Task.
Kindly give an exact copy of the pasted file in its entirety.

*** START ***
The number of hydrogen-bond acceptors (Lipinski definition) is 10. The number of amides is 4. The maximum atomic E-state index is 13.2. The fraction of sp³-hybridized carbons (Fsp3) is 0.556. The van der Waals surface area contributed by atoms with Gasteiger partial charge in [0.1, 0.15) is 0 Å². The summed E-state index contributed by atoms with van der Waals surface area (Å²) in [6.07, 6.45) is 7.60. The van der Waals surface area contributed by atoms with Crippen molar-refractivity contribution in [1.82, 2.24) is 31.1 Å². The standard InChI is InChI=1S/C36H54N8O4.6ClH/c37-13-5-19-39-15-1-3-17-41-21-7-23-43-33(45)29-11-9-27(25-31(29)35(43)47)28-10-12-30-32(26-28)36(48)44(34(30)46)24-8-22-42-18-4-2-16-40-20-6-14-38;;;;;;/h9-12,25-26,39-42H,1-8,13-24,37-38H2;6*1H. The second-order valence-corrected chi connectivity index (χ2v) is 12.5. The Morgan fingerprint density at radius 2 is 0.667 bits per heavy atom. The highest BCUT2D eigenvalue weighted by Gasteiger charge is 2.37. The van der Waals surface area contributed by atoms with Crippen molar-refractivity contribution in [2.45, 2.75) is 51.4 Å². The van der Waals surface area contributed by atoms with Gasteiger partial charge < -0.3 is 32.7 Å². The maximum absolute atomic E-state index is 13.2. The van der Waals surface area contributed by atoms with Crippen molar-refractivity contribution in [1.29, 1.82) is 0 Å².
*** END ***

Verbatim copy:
The number of hydrogen-bond acceptors (Lipinski definition) is 10. The number of amides is 4. The maximum atomic E-state index is 13.2. The fraction of sp³-hybridized carbons (Fsp3) is 0.556. The van der Waals surface area contributed by atoms with Gasteiger partial charge in [0.1, 0.15) is 0 Å². The summed E-state index contributed by atoms with van der Waals surface area (Å²) in [6.07, 6.45) is 7.60. The van der Waals surface area contributed by atoms with Crippen molar-refractivity contribution in [1.82, 2.24) is 31.1 Å². The standard InChI is InChI=1S/C36H54N8O4.6ClH/c37-13-5-19-39-15-1-3-17-41-21-7-23-43-33(45)29-11-9-27(25-31(29)35(43)47)28-10-12-30-32(26-28)36(48)44(34(30)46)24-8-22-42-18-4-2-16-40-20-6-14-38;;;;;;/h9-12,25-26,39-42H,1-8,13-24,37-38H2;6*1H. The second-order valence-corrected chi connectivity index (χ2v) is 12.5. The Morgan fingerprint density at radius 2 is 0.667 bits per heavy atom. The highest BCUT2D eigenvalue weighted by Gasteiger charge is 2.37. The van der Waals surface area contributed by atoms with Crippen molar-refractivity contribution in [2.45, 2.75) is 51.4 Å². The van der Waals surface area contributed by atoms with Gasteiger partial charge < -0.3 is 32.7 Å². The maximum absolute atomic E-state index is 13.2. The van der Waals surface area contributed by atoms with Crippen molar-refractivity contribution in [1.29, 1.82) is 0 Å².